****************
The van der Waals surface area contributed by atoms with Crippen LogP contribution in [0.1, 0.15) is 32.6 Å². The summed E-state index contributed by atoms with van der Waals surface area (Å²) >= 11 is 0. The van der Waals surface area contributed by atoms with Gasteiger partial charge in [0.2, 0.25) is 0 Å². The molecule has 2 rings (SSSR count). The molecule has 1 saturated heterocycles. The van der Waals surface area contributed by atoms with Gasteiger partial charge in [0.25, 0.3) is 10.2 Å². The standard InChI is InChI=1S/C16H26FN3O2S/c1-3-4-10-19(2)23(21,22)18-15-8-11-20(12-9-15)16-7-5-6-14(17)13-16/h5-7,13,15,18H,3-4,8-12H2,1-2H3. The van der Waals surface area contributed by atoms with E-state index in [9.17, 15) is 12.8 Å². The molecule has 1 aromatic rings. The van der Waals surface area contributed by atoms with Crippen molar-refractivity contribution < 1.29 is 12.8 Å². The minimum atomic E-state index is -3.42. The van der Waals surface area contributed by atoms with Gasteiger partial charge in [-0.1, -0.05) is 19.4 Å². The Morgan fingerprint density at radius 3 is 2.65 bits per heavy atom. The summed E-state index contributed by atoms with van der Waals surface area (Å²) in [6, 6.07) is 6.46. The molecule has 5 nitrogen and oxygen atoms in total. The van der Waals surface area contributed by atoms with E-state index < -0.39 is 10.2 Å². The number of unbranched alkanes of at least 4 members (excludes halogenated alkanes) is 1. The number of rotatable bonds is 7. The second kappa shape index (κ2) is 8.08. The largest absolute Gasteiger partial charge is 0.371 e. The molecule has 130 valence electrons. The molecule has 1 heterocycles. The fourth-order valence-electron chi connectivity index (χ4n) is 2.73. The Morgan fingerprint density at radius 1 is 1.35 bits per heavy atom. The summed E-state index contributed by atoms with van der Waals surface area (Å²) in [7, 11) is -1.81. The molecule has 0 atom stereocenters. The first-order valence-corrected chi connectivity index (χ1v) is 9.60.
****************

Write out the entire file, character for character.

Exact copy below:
The van der Waals surface area contributed by atoms with Crippen LogP contribution in [0.1, 0.15) is 32.6 Å². The summed E-state index contributed by atoms with van der Waals surface area (Å²) >= 11 is 0. The van der Waals surface area contributed by atoms with Gasteiger partial charge in [0.2, 0.25) is 0 Å². The molecule has 2 rings (SSSR count). The molecule has 1 saturated heterocycles. The van der Waals surface area contributed by atoms with Gasteiger partial charge in [0.25, 0.3) is 10.2 Å². The standard InChI is InChI=1S/C16H26FN3O2S/c1-3-4-10-19(2)23(21,22)18-15-8-11-20(12-9-15)16-7-5-6-14(17)13-16/h5-7,13,15,18H,3-4,8-12H2,1-2H3. The van der Waals surface area contributed by atoms with E-state index in [9.17, 15) is 12.8 Å². The molecule has 1 aromatic rings. The van der Waals surface area contributed by atoms with Crippen molar-refractivity contribution < 1.29 is 12.8 Å². The minimum atomic E-state index is -3.42. The van der Waals surface area contributed by atoms with Gasteiger partial charge in [-0.1, -0.05) is 19.4 Å². The Morgan fingerprint density at radius 3 is 2.65 bits per heavy atom. The summed E-state index contributed by atoms with van der Waals surface area (Å²) in [6, 6.07) is 6.46. The molecule has 5 nitrogen and oxygen atoms in total. The van der Waals surface area contributed by atoms with E-state index < -0.39 is 10.2 Å². The number of unbranched alkanes of at least 4 members (excludes halogenated alkanes) is 1. The number of rotatable bonds is 7. The second kappa shape index (κ2) is 8.08. The largest absolute Gasteiger partial charge is 0.371 e. The molecule has 130 valence electrons. The molecule has 1 heterocycles. The fourth-order valence-electron chi connectivity index (χ4n) is 2.73. The Morgan fingerprint density at radius 1 is 1.35 bits per heavy atom. The summed E-state index contributed by atoms with van der Waals surface area (Å²) in [7, 11) is -1.81. The molecule has 0 atom stereocenters. The first-order valence-corrected chi connectivity index (χ1v) is 9.60.